Do All Semi-Trucks Have a Manual Transmission?

While cars with a manual transmission are few and far between in America, semi-trucks still heavily rely on that transmission. In fact, manual transmissions are just starting to be phased out and replaced with automatics. After all, automatics are easier to use. But why would semi-trucks rely on manual transmissions anyways?

American semi-trucks
American semi-trucks | Tim Graham via Getty Images

Why do semi-trucks use manual transmissions?

The answer is simple: manual transmissions are cheaper. They don’t have as many parts, which makes them cheaper to build. And they’re more durable, which is incredibly important when you’re hauling 80,000 lbs. Those gears are under a lot of stress, and you don’t want them going out on you while you’re driving.

Many long-time truckers are also just used to driving manual transmission vehicles, from cars to trucks. The average age of a truck driver is 55 years old, which means they were born in 1966 and driving by 1984. Chances are, they grew up around a manual transmission car. According to the EPA, 25% of all new cars sold in 1985 had a manual transmission.

So these seasoned drivers have no trouble operating a semi-truck with a manual transmission. However, the transmissions used by semi-trucks are vastly different than the ones used on regular cars.

How do manual semi-truck transmissions work?

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Because semi-trucks haul heavier loads, they often have more gears than conventional cars. As of late, semi-trucks can have up to 18 gears. By comparison, many cars like the Ford Mustang have 10 gears (automatic transmissions can handle more ratios). So how exactly do these complex semi-truck transmissions work?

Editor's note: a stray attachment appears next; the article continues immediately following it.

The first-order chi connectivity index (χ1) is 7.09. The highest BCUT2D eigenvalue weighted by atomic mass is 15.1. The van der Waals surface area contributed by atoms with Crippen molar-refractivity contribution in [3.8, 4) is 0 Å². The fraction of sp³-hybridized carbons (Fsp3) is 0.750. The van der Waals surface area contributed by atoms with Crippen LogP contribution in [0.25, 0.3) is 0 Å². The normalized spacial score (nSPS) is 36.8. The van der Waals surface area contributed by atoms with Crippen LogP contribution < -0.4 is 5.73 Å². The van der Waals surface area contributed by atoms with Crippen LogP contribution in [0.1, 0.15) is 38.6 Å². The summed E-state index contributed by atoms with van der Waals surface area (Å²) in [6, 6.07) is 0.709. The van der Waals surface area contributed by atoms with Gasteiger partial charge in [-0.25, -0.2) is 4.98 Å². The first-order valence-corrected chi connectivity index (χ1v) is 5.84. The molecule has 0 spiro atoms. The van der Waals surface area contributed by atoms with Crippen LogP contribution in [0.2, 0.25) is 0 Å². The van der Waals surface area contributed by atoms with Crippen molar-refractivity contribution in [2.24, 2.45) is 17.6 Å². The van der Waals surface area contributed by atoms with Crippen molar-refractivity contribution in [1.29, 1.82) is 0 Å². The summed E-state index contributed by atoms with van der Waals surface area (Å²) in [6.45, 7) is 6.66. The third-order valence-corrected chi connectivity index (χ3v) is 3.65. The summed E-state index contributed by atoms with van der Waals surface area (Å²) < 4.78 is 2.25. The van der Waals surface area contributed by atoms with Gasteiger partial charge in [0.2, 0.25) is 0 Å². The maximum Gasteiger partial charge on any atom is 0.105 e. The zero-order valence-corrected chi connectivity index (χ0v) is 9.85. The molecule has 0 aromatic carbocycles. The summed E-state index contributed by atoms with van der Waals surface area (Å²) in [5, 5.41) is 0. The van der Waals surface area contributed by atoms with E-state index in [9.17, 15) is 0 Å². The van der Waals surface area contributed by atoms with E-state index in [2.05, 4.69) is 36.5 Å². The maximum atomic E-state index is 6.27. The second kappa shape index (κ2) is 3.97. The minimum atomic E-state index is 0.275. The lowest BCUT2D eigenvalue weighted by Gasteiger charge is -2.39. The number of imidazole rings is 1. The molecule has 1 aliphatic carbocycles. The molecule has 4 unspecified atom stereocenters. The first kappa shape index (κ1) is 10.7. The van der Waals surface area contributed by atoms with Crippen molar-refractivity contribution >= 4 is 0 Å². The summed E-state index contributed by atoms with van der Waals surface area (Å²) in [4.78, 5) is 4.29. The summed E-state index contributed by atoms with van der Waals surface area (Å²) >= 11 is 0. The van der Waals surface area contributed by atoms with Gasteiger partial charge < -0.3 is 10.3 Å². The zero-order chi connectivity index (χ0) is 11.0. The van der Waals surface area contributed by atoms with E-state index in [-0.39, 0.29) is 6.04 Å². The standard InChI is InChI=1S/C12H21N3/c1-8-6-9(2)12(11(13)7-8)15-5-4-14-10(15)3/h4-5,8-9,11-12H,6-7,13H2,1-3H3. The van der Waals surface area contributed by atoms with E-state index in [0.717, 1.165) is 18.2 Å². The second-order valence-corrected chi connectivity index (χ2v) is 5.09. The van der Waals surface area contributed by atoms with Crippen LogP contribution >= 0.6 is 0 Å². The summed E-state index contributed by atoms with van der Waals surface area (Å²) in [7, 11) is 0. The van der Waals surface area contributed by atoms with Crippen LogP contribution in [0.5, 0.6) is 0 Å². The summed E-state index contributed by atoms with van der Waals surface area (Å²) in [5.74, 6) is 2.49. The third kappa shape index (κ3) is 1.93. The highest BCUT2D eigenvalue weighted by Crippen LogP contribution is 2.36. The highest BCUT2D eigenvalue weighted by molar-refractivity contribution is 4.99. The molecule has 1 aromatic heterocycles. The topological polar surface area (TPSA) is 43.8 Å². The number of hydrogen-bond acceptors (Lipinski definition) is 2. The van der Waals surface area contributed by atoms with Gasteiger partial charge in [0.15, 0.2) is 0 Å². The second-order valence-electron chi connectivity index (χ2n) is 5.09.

In truth, semi-truck transmissions are kind of like having two transmissions in one. Typically, you shift just like a normal car but have a high range and a low range. The video above highlights the idea that you have a certain number of gears for starting off, and then more gears for highway speeds or accelerating under heavy loads.

Semi-truck transmissions are much more complicated than “they have more gears,” as sometimes the air pressure inside the gearbox is so high, it can shift gears semi-automatically. However, as seen above, many seasoned drivers make shifting gears look effortless.

As semi-truck technology advances, automatic transmissions will become standard. And today, there are more reasons to drive an automatic transmission semi-truck than a manual one.

Why automatic semi-truck transmissions are becoming more important

Semi-truck and car driving down highway
Semi-truck and car driving down highway | Lane Turner/The Boston Globe via Getty Images

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Automatic transmissions are safer, easier to use, and more efficient. The only major downside to an automatic transmission semi-truck is that they’re more expensive to build and maintain.

No, semi-trucks aren’t exactly the most fuel-efficient vehicles. That said, automatics are programmed to squeeze every last mile out of the trucks, whereas manuals rely on the driver to be good. And in case you weren’t aware, driving a truck isn’t exactly easy.

However, the main reason trucking companies need to adapt to automatic semi-trucks is because there’s a bit of a shortage going on. Currently, 80,000 truck driving positions need to be filled, and very few people even know how to drive a manual. Obviously, all prospective truck drivers have to go to school for it, where they’ll learn how to drive a manual semi-truck. If you want to cast a wider net, and make lives easier for the new drivers you’re hiring, they should be able to use an automatic.

Automatic transmissions in semi-trucks will continue to evolve. But for the time being, manual semi-trucks rule the road. So the next time you see one on the highway, remember that the drivers are most likely rowing their own.

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